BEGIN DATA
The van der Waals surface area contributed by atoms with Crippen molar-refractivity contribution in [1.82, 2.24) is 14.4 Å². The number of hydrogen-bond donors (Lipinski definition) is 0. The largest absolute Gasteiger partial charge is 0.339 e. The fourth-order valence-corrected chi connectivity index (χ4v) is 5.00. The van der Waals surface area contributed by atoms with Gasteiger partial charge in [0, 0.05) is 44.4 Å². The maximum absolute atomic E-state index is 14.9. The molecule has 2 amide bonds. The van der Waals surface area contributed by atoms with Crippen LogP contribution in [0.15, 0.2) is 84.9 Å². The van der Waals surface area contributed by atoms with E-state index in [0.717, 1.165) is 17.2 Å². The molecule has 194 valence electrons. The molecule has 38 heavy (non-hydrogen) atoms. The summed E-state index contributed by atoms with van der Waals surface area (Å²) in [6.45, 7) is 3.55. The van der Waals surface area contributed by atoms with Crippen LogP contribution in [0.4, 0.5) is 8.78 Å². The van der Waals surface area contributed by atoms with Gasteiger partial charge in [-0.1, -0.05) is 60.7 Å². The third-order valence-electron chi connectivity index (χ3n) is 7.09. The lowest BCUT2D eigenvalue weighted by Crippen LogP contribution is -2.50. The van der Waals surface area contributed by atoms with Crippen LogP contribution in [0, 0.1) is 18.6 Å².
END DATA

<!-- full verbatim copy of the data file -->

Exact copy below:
The van der Waals surface area contributed by atoms with Crippen molar-refractivity contribution in [1.82, 2.24) is 14.4 Å². The number of hydrogen-bond donors (Lipinski definition) is 0. The largest absolute Gasteiger partial charge is 0.339 e. The fourth-order valence-corrected chi connectivity index (χ4v) is 5.00. The van der Waals surface area contributed by atoms with Gasteiger partial charge in [0, 0.05) is 44.4 Å². The maximum absolute atomic E-state index is 14.9. The molecule has 2 amide bonds. The van der Waals surface area contributed by atoms with Crippen LogP contribution in [0.15, 0.2) is 84.9 Å². The van der Waals surface area contributed by atoms with E-state index in [0.717, 1.165) is 17.2 Å². The molecule has 194 valence electrons. The molecule has 38 heavy (non-hydrogen) atoms. The summed E-state index contributed by atoms with van der Waals surface area (Å²) in [6.45, 7) is 3.55. The van der Waals surface area contributed by atoms with Crippen LogP contribution in [0.4, 0.5) is 8.78 Å². The van der Waals surface area contributed by atoms with Gasteiger partial charge in [-0.1, -0.05) is 60.7 Å². The third-order valence-electron chi connectivity index (χ3n) is 7.09. The lowest BCUT2D eigenvalue weighted by Crippen LogP contribution is -2.50. The van der Waals surface area contributed by atoms with Crippen LogP contribution in [0, 0.1) is 18.6 Å².